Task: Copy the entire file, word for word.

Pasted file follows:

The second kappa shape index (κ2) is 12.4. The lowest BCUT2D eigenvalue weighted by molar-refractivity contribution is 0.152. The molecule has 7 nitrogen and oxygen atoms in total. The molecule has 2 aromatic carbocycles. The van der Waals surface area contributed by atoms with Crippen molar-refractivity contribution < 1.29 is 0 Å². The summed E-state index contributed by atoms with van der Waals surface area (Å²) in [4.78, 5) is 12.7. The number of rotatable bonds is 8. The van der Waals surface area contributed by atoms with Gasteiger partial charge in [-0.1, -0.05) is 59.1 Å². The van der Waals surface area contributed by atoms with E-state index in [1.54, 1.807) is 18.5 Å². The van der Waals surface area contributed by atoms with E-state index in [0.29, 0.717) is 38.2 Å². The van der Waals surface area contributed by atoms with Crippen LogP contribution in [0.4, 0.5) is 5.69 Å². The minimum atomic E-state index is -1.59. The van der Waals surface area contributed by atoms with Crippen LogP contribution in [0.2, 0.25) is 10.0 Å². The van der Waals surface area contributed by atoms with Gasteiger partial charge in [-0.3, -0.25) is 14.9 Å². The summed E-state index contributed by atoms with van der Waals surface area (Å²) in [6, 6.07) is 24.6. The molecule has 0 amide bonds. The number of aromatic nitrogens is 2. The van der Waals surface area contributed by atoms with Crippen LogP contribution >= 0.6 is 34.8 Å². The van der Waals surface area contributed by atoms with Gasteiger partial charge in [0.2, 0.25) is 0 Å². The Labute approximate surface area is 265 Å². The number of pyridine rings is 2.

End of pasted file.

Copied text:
The second kappa shape index (κ2) is 12.4. The lowest BCUT2D eigenvalue weighted by molar-refractivity contribution is 0.152. The molecule has 7 nitrogen and oxygen atoms in total. The molecule has 2 aromatic carbocycles. The van der Waals surface area contributed by atoms with Crippen molar-refractivity contribution < 1.29 is 0 Å². The summed E-state index contributed by atoms with van der Waals surface area (Å²) in [4.78, 5) is 12.7. The number of rotatable bonds is 8. The van der Waals surface area contributed by atoms with Gasteiger partial charge in [-0.1, -0.05) is 59.1 Å². The van der Waals surface area contributed by atoms with E-state index in [1.54, 1.807) is 18.5 Å². The van der Waals surface area contributed by atoms with E-state index in [0.29, 0.717) is 38.2 Å². The van der Waals surface area contributed by atoms with Crippen LogP contribution in [0.4, 0.5) is 5.69 Å². The minimum atomic E-state index is -1.59. The van der Waals surface area contributed by atoms with Crippen LogP contribution in [0.2, 0.25) is 10.0 Å². The van der Waals surface area contributed by atoms with Gasteiger partial charge in [-0.3, -0.25) is 14.9 Å². The summed E-state index contributed by atoms with van der Waals surface area (Å²) in [6, 6.07) is 24.6. The molecule has 0 amide bonds. The number of aromatic nitrogens is 2. The van der Waals surface area contributed by atoms with Crippen LogP contribution >= 0.6 is 34.8 Å². The van der Waals surface area contributed by atoms with Gasteiger partial charge in [0.2, 0.25) is 0 Å². The Labute approximate surface area is 265 Å². The number of pyridine rings is 2.